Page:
Day One Hundred Forty-Eight, Ecclesiastes
Today’s reading begins what is probably one of my favorite books of the Bible, though I don’t read this one as often as I should. In fact, usually whenever I read it, I realize that I’ve forgotten how great it is, how much there is to glean from it. It was likely written by Solomon, the wisest man to live, and written late in his years, after he’d spent his life on the things of this life.
I don’t particularly care for the way Ecclesiastes is organized in this daily reading Bible, though. F. LaGard Smith took the liberty of arranging Ecclesiastes in topical order (much like he did the Psalms and Proverbs), but it’s one that just seems to make more sense to me in the order that it was originally written. Regardless, that’s what I’ve got to blog with, so bear with me.
Today’s reading starts out with the ultimate question:
“What does man gain from all his labor at which he toils under the sun?”
Or we might phrase it, “What is the meaning of life?”
He talks about the cyclical nature of life:
“Generations come and generations go, but the earth remains forever. The sun rises and the sun sets, and hurries back to where it rises…what has been will be again, what has been done will be done again; there is nothing new under the sun.”
He talks about mortality, how the same fate seems to await everyone. Man and animals, the foolish and the wise, the righteous and the wicked:
“As one dies, so does the other. All have the same breath…all come from dust, and to dust all return…the same fate overtakes them both.”
Because of this, he talks about the importance of living in the present and enjoying what you do:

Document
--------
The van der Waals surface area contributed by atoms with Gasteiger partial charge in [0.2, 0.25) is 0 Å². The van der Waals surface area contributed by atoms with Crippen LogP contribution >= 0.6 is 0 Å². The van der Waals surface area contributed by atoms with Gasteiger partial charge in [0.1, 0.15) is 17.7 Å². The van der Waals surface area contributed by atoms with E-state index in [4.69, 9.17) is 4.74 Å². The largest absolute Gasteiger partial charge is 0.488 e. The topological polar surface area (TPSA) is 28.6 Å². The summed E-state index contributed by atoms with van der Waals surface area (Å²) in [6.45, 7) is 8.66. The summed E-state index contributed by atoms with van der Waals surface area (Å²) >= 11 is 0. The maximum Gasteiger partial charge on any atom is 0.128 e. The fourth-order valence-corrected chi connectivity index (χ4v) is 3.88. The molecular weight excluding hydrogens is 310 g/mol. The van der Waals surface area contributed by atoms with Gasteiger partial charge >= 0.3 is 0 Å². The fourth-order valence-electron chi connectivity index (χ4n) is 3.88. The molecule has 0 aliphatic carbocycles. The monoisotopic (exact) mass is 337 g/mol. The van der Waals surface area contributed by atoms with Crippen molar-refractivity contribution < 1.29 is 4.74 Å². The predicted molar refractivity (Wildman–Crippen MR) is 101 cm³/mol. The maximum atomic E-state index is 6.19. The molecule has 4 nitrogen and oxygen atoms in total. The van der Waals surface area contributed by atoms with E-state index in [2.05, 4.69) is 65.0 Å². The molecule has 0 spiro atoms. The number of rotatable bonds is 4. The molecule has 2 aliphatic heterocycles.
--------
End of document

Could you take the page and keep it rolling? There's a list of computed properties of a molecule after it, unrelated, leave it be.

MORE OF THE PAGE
“Go, eat your food with gladness, and drink your wine with a joyful heart, for it is now that God favors what you do. Always be clothed in white, and always anoint your head with oil. Enjoy life with your wife, whom you love, all the days of this meaningless life that God has given you under the sun—all your meaningless days. For this is your lot in life and in your toilsome labor under the sun. Whatever your hand finds to do, do it with all your might, for in the grave, where you are going, there is neither working nor planning nor knowledge nor wisdom.”
He follows up the importance of living in the present with the reason why—because we do not know when we will die:
“The race is not to the swift or the battle to the strong, nor does food come to the wise or wealth to the brilliant or favor to the learned; but time and chance happen tot hem all. Moreover, no man knows when his hour will come.”
Today’s reading ended with a section in which he basically throws his hands up and says it can’t be done—answering that ultimate question can’t be done:
“When I applied my mind to know wisdom and to observe man’s labor on earth—his eyes not seeing sleep day or night—then I saw all that God has done. No one can comprehend what goes on under the sun. Despite all his efforts to search it out, man cannot discover its meaning. Even if a wise man claims he knows, he cannot really comprehend it.”